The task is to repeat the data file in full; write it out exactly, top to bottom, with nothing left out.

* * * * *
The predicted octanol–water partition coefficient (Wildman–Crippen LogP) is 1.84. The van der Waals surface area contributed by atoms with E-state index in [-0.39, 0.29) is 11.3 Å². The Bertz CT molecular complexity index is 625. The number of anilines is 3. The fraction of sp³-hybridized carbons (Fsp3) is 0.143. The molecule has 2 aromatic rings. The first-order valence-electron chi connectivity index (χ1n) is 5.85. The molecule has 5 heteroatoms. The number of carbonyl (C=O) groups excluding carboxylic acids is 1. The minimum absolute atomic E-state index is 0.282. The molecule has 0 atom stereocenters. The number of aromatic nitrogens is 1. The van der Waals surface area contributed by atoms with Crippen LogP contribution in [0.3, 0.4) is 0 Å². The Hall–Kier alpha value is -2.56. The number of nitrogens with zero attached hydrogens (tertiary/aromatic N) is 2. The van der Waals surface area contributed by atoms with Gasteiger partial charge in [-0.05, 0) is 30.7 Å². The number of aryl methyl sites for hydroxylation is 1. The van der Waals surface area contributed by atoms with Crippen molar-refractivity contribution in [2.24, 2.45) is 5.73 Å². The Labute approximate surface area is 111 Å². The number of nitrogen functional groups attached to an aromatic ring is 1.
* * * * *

The predicted octanol–water partition coefficient (Wildman–Crippen LogP) is 1.84. The van der Waals surface area contributed by atoms with E-state index in [-0.39, 0.29) is 11.3 Å². The Bertz CT molecular complexity index is 625. The number of anilines is 3. The fraction of sp³-hybridized carbons (Fsp3) is 0.143. The molecule has 2 aromatic rings. The first-order valence-electron chi connectivity index (χ1n) is 5.85. The molecule has 5 heteroatoms. The number of carbonyl (C=O) groups excluding carboxylic acids is 1. The minimum absolute atomic E-state index is 0.282. The molecule has 0 atom stereocenters. The number of aromatic nitrogens is 1. The van der Waals surface area contributed by atoms with Crippen LogP contribution in [0.3, 0.4) is 0 Å². The Hall–Kier alpha value is -2.56. The number of nitrogens with zero attached hydrogens (tertiary/aromatic N) is 2. The van der Waals surface area contributed by atoms with Gasteiger partial charge in [-0.05, 0) is 30.7 Å². The number of aryl methyl sites for hydroxylation is 1. The van der Waals surface area contributed by atoms with Crippen molar-refractivity contribution in [2.24, 2.45) is 5.73 Å². The Labute approximate surface area is 111 Å². The number of nitrogen functional groups attached to an aromatic ring is 1.